In Which I Figure Out Where To Move Pandas

As feared expected, getting our game done in time for the January 23rd deadline took precedence over writing about all the problems I ran into while making it. However, I will still record the experience here because keeping a record of my journey of discovery will help and inspire future generations of would-be game creators who already know how to program.

When I last left off, I had a cursor on screen, and a pandacat at a fixed location. My next step was to get the pandas to move. Since we knew a central part of gameplay was going to be coaxing animals around obstacles to a specific destination, Josh suggested I look into A* search. I vaguely recalled having studied A* in college and wound up following the excellent article A* Pathfinding for Beginners. The first hurdle I had to cross was deciding the level of detail for my A* grid: our game targets 720p and 1080p TV resolutions,1 but since this game has to run on a decent-but-not-amazing Android device which I have no way of testing with, I figured trying to search pixel-by-pixel was going to use more memory than we had available (not to mention time). I decided to pick an arbitrary reasonable size and landed on 160×90: I figured 10x the aspect ratio of 16:9 would probably give us enough detail.

So, uh, how do I keep track of where the animals can walk and where they can’t?

The LibGDX sample apps came to the rescue again: the Cuboc demo does something very clever to build its level map: it loads a PNG and builds its in-memory level information based on the color values of the pixels in the image. This is probably common practice for a lot of game-dev folks, but this was a new approach to me and struck me as very clever. So I copied it. I made a simple black-and-white image, 160×90 pixels, which showed roughly where the barriers were in our temporary game level. Then I just loaded it into a giant boolean array of arrays in memory (14,400 booleans doesn’t actually take up much memory, thankfully).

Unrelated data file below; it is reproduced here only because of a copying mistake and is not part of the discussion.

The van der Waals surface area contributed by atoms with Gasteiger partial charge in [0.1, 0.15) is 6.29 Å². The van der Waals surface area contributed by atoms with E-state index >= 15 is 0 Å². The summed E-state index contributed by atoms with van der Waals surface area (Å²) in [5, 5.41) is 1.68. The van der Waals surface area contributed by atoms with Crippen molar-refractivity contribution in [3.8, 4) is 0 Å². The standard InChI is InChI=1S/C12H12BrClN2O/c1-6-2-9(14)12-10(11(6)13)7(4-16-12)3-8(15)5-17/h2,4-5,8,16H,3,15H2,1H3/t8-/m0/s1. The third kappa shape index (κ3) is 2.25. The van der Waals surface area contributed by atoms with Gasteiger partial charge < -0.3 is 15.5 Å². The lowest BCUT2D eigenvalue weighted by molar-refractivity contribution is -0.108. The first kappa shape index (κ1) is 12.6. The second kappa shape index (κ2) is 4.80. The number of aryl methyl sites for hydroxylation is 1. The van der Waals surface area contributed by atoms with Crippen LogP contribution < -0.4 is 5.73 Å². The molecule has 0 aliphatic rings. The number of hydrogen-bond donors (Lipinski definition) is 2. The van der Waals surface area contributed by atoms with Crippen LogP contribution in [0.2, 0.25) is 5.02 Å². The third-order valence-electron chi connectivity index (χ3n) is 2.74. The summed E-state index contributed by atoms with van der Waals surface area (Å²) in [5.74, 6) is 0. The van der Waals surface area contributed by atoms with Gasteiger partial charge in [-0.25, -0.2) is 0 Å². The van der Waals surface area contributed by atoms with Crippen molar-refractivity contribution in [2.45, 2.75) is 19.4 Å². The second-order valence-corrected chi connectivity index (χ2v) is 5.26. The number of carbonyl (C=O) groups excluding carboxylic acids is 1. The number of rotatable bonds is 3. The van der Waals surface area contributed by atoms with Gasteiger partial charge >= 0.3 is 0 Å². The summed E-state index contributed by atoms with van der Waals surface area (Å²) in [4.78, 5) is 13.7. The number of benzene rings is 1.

A 2x version of the collision map I drew for our basic testing map.

A 2x version of the collision map I drew for our basic testing map.

collisionMatrix = new boolean[160][90];
Pixmap backgroundMap = new Pixmap(Gdx.files.internal("data/warehouse-map.png"));
for (int y = 0; y < 90; y++) {
for (int x = 0; x < 160; x++) {
// Get the pixel, shifting off the alpha value
int pixel = backgroundMap.getPixel(x, y) >>> 8;
if (pixel == 0x000000) {
// true means impassible, also invert y to match our coordinate system
collisionMatrix[x][90 - y] = true;

LibGDX by default counts Y values as increasing from the bottom, so (0, 0) is the bottom left corner, whereas in my image (0, 0) is the upper left, hence the weird Y subtraction.

Now that I knew which grid points where invalid, I could skip them when doing A* searching. Once I fixed a few2 bugs in my A* implementation, I could miraculously draw paths out of grid squares from an animal to an arbitrary location on screen, avoiding obstacles:

The green path is where I want the Panda to go. I just haven't figured out how to get it there yet.

The green path is where I want the Panda to go. I just haven’t figured out how to get it there yet.

Now, I just had to figure out how to tell the animals to move along the path. This turned out to be quite a bit harder than expected, because as I soon learned, I couldn’t remember anything at all about geometry. Next time: VECTOR MATH.

  1. That would be 1280×720 and 1920×1080 respectively. 

  2. okay, a lot 


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